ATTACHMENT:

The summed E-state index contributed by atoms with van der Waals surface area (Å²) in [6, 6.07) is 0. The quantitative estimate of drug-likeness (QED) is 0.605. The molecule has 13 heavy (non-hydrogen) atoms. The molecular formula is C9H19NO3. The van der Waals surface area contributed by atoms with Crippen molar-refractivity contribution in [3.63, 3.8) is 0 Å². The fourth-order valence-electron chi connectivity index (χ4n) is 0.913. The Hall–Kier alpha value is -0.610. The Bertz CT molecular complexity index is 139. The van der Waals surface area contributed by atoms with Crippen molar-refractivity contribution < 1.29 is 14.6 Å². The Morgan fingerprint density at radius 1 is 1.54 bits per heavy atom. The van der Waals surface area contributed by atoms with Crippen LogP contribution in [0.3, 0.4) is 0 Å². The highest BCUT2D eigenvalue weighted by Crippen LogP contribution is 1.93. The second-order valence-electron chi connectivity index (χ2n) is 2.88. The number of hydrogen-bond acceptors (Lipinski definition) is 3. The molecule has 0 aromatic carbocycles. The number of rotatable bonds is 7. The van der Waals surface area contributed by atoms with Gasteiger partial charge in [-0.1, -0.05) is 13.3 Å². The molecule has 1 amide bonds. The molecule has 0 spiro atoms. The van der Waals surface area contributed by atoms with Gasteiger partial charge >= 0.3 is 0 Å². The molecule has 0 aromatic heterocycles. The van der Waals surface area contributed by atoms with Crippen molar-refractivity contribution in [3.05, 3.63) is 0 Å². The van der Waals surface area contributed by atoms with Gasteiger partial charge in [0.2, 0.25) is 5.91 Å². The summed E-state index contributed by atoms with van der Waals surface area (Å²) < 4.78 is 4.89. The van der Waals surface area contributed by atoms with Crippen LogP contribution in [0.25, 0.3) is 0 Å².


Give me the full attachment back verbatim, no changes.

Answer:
The summed E-state index contributed by atoms with van der Waals surface area (Å²) in [6, 6.07) is 0. The quantitative estimate of drug-likeness (QED) is 0.605. The molecule has 13 heavy (non-hydrogen) atoms. The molecular formula is C9H19NO3. The van der Waals surface area contributed by atoms with Crippen molar-refractivity contribution in [3.63, 3.8) is 0 Å². The fourth-order valence-electron chi connectivity index (χ4n) is 0.913. The Hall–Kier alpha value is -0.610. The Bertz CT molecular complexity index is 139. The van der Waals surface area contributed by atoms with Crippen molar-refractivity contribution < 1.29 is 14.6 Å². The Morgan fingerprint density at radius 1 is 1.54 bits per heavy atom. The van der Waals surface area contributed by atoms with Crippen LogP contribution in [0.3, 0.4) is 0 Å². The highest BCUT2D eigenvalue weighted by Crippen LogP contribution is 1.93. The second-order valence-electron chi connectivity index (χ2n) is 2.88. The number of hydrogen-bond acceptors (Lipinski definition) is 3. The molecule has 0 aromatic carbocycles. The number of rotatable bonds is 7. The van der Waals surface area contributed by atoms with Gasteiger partial charge in [-0.1, -0.05) is 13.3 Å². The molecule has 1 amide bonds. The molecule has 0 spiro atoms. The van der Waals surface area contributed by atoms with Gasteiger partial charge >= 0.3 is 0 Å². The molecule has 0 aromatic heterocycles. The van der Waals surface area contributed by atoms with Crippen molar-refractivity contribution in [3.05, 3.63) is 0 Å². The van der Waals surface area contributed by atoms with Gasteiger partial charge in [0.2, 0.25) is 5.91 Å². The summed E-state index contributed by atoms with van der Waals surface area (Å²) < 4.78 is 4.89. The van der Waals surface area contributed by atoms with Crippen LogP contribution in [0.25, 0.3) is 0 Å².